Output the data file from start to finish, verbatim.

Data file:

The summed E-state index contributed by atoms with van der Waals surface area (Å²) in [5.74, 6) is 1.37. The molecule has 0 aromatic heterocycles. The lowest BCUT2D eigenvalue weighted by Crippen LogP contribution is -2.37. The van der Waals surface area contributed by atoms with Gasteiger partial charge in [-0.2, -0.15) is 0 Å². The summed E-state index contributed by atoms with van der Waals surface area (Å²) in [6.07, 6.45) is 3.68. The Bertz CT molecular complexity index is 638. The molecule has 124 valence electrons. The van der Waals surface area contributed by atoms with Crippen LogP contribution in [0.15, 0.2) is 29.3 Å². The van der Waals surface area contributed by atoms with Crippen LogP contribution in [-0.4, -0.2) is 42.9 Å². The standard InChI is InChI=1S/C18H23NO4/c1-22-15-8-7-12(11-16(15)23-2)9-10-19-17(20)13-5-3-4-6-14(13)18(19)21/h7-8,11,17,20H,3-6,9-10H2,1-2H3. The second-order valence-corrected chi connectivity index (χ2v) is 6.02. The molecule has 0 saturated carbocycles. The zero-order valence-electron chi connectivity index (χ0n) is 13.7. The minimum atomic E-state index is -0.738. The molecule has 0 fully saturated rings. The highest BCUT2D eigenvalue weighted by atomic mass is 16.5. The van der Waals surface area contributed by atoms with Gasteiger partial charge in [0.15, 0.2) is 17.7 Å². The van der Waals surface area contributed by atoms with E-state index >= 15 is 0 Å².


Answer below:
The summed E-state index contributed by atoms with van der Waals surface area (Å²) in [5.74, 6) is 1.37. The molecule has 0 aromatic heterocycles. The lowest BCUT2D eigenvalue weighted by Crippen LogP contribution is -2.37. The van der Waals surface area contributed by atoms with Gasteiger partial charge in [-0.2, -0.15) is 0 Å². The summed E-state index contributed by atoms with van der Waals surface area (Å²) in [6.07, 6.45) is 3.68. The Bertz CT molecular complexity index is 638. The molecule has 124 valence electrons. The van der Waals surface area contributed by atoms with Crippen LogP contribution in [0.15, 0.2) is 29.3 Å². The van der Waals surface area contributed by atoms with Crippen LogP contribution in [-0.4, -0.2) is 42.9 Å². The standard InChI is InChI=1S/C18H23NO4/c1-22-15-8-7-12(11-16(15)23-2)9-10-19-17(20)13-5-3-4-6-14(13)18(19)21/h7-8,11,17,20H,3-6,9-10H2,1-2H3. The second-order valence-corrected chi connectivity index (χ2v) is 6.02. The molecule has 0 saturated carbocycles. The zero-order valence-electron chi connectivity index (χ0n) is 13.7. The minimum atomic E-state index is -0.738. The molecule has 0 fully saturated rings. The highest BCUT2D eigenvalue weighted by atomic mass is 16.5. The van der Waals surface area contributed by atoms with Gasteiger partial charge in [0.15, 0.2) is 17.7 Å². The van der Waals surface area contributed by atoms with E-state index >= 15 is 0 Å².